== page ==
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Sam-e versus St-John's wort as a treatment for depression

Although promoted as an alternative therapy for depression, the herbal supplement St. John's wort (Hypericum perforatum) appears to be ineffective for people with severe clinical depression.
depression and st-john's wort

According to the 1st large study (1,2) to evaluate it in the U. S., the popular herbal remedy St. John's wort is useless for alleviating severe depression.

The study, which tested St. John's wort for 8 weeks among 200 patients whose depression made it hard for them to get out of bed in the morning or look after their children, found that St. John's wort was no better than a placebo.

The study forces us to question the effectiveness of St. John's wort, which has been marketed as an effective and safe alternative to prescription antidepressants. About 2 dozen previous studies found St. John's wort effective for depression, mostly in mild to moderate cases.

Far from settling what has long been a subject of contention, this study is likely to spur greater controversy between practitioners of alternative and mainstream medicine.

In another, more recent study (3) of 340 patients diagnosed with moderate depression, St. John's wort proved no more effective than placebo in alleviating depression symptoms. Active treatment with the antidepressant drug Zoloft worked somewhat better than placebo.

There is a body of evidence which suggests that St. John's wort (Hypericum perforatum), used for more than 2,000 years to help with mood problems, does help symptoms of depression. In Germany, where many of the positive studies on St. John's wort have been conducted, St. John's wort is available as a prescription antidepressant.

But the quality of much of this research has been criticized - including the lack of studies using a placebo and an SSRI (selective serotonin reuptake inhibitor) such as Paxil or Zoloft, according to the authors of this new study. SSRIs are a newer class of drugs commonly used to treat depression - they are HOWEVER associated with numerous side-effects. In a future article, I will discuss in particular Paxil and "Paxil withdrawal", which makes it difficult for someone taking the antidepressant Paxil, to quit, in spite of the drug manufacturer's claims that Paxil is "non-habit forming".

To address these concerns about earlier St. John's wort studies, researchers assigned patients to take St. John's wort, Zoloft or placebo for up to 26 weeks.

At the end of the study, the researchers found that neither St. John's wort nor the depression drug was better than placebo in improving patients' scores on a standard scale of depressive symptoms. Overall, nearly 33% of placebo patients showed a full response to treatment, compared with roughly 24% in both the St. John's wort and Zoloft groups.

I suspect that St. John's wort does work for some people, and that like many antidepressants, it does not work for many others. However it is worth nothing that there have been reports that St. John's wort could also interfere with sensitivity to sunlight, cardiac drugs, AIDS medicines and oral contraceptives.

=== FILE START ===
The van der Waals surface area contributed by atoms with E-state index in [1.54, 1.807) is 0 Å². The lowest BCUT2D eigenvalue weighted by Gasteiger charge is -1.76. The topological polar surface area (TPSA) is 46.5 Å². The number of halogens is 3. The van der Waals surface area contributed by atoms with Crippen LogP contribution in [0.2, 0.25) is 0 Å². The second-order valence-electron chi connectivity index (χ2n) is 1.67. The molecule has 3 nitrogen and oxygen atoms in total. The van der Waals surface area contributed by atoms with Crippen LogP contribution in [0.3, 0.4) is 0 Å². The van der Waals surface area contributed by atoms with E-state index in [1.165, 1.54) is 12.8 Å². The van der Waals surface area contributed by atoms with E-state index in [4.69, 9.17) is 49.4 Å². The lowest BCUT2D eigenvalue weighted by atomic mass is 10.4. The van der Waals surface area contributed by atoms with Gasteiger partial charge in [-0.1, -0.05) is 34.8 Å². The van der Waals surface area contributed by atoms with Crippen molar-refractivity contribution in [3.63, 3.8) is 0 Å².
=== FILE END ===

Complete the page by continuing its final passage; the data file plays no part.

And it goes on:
SAM-E for depression

There is a better alternative. I have a long family history of depression, and I can tell you that I have obtained my best results by far with a supplement called SAM-E (S-adenosylmethionine). A more detailed discussion of SAM-E can be found here.

SAM-E has been sold in Europe for over 20 years as a prescription drug for depression.

It's important that you as a consumer know the actual amount of SAM-E in the product which you are purchasing for both the therapeutic value of the product and for price comparison. It is also important to purchase ENTERIC-COATED tablets so that the SAM-E is less likely to break down in your stomach, prior to reaching the intestine where SAM-E is primarily absorbed.

SAM-E is sold in many forms, containing an additional compound which is attached to the SAM-E molecule, for the purpose of stabilizing the SAM-E molecule and preventing degradation. In all of these forms, an additional compound is attached the SAM-E molecule. The names of these stabilizing compounds include tosylate, disulfate tosylate, disulfate ditosylate, and 1,4-butanedisulfonate and are typically written immediately after the chemical name of SAM-E. It is important for consumers to know that these stabilizing compounds can weigh at much as the SAM-E molecule itself.

Some inaccurately labeled products combine the weight of the stabilizing compound with the weight of the "free" SAM-E. As an example of this, consider that a product claiming to have 200 mg. SAM-E may in fact contain only 100 mg. "free" SAM-E and 100 mg. of the stabilizing compound.

Consequently, a tablet containing 200 mg of S-adenosyl-methionine disulfate tosylate will contain only 100 mg of SAM-E. Most, but not all labels, make this clear. So look at the label carefully.

A complete discussion of SAM-E can be found here.



Buy my wristband/intranasal full spectrum light device. Made by hand by myself.



(1) Washington Post April 18, 2001; Page A02

(2) Journal of the American Medical Association 2001; 285: 1976-1986

(3) JAMA April 10, 2002;287:1807-1814, 1853-1854



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2003 Healing Daily